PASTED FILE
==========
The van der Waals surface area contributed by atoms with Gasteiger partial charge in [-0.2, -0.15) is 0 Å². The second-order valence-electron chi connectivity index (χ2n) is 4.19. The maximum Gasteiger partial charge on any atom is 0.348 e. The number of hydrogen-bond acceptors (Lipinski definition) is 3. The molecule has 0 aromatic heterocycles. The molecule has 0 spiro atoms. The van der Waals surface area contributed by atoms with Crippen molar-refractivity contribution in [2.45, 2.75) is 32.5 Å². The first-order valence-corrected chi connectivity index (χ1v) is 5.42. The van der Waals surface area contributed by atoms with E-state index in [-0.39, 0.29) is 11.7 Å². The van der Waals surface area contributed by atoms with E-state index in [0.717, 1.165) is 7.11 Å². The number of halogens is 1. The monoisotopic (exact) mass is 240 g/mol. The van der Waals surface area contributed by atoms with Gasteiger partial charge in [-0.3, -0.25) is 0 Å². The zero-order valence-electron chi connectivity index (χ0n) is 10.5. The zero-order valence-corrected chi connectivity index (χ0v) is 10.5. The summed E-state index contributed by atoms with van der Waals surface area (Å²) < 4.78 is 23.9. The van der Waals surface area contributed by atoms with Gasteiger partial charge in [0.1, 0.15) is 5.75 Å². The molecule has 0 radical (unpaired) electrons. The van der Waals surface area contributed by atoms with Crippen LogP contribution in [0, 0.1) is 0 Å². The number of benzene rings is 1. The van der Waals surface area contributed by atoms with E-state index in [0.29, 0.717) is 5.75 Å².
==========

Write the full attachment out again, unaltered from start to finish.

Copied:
The van der Waals surface area contributed by atoms with Gasteiger partial charge in [-0.2, -0.15) is 0 Å². The second-order valence-electron chi connectivity index (χ2n) is 4.19. The maximum Gasteiger partial charge on any atom is 0.348 e. The number of hydrogen-bond acceptors (Lipinski definition) is 3. The molecule has 0 aromatic heterocycles. The molecule has 0 spiro atoms. The van der Waals surface area contributed by atoms with Crippen molar-refractivity contribution in [2.45, 2.75) is 32.5 Å². The first-order valence-corrected chi connectivity index (χ1v) is 5.42. The van der Waals surface area contributed by atoms with E-state index in [-0.39, 0.29) is 11.7 Å². The van der Waals surface area contributed by atoms with E-state index in [0.717, 1.165) is 7.11 Å². The number of halogens is 1. The monoisotopic (exact) mass is 240 g/mol. The van der Waals surface area contributed by atoms with Gasteiger partial charge in [-0.3, -0.25) is 0 Å². The zero-order valence-electron chi connectivity index (χ0n) is 10.5. The zero-order valence-corrected chi connectivity index (χ0v) is 10.5. The summed E-state index contributed by atoms with van der Waals surface area (Å²) < 4.78 is 23.9. The van der Waals surface area contributed by atoms with Gasteiger partial charge in [0.1, 0.15) is 5.75 Å². The molecule has 0 radical (unpaired) electrons. The van der Waals surface area contributed by atoms with Crippen LogP contribution in [0, 0.1) is 0 Å². The number of benzene rings is 1. The van der Waals surface area contributed by atoms with E-state index in [0.29, 0.717) is 5.75 Å².